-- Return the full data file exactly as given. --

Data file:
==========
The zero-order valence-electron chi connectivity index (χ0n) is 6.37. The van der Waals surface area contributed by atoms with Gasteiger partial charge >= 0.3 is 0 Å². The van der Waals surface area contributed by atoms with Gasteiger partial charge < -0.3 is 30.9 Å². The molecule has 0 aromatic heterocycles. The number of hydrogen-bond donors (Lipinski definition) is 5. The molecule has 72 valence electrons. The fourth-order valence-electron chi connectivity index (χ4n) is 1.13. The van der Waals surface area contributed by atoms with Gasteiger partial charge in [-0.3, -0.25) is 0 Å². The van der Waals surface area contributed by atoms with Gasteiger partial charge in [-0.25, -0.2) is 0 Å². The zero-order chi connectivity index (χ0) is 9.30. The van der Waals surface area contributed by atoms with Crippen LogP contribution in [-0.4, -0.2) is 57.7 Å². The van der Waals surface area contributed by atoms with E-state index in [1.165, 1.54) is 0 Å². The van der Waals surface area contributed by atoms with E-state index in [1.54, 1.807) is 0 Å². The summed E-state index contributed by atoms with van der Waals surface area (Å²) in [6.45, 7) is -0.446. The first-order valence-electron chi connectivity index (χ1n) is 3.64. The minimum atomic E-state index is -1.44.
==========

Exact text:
The zero-order valence-electron chi connectivity index (χ0n) is 6.37. The van der Waals surface area contributed by atoms with Gasteiger partial charge >= 0.3 is 0 Å². The van der Waals surface area contributed by atoms with Gasteiger partial charge < -0.3 is 30.9 Å². The molecule has 0 aromatic heterocycles. The number of hydrogen-bond donors (Lipinski definition) is 5. The molecule has 72 valence electrons. The fourth-order valence-electron chi connectivity index (χ4n) is 1.13. The van der Waals surface area contributed by atoms with Gasteiger partial charge in [-0.3, -0.25) is 0 Å². The van der Waals surface area contributed by atoms with Gasteiger partial charge in [-0.25, -0.2) is 0 Å². The zero-order chi connectivity index (χ0) is 9.30. The van der Waals surface area contributed by atoms with Crippen LogP contribution in [-0.4, -0.2) is 57.7 Å². The van der Waals surface area contributed by atoms with E-state index in [1.165, 1.54) is 0 Å². The van der Waals surface area contributed by atoms with E-state index in [1.54, 1.807) is 0 Å². The summed E-state index contributed by atoms with van der Waals surface area (Å²) in [6.45, 7) is -0.446. The first-order valence-electron chi connectivity index (χ1n) is 3.64. The minimum atomic E-state index is -1.44.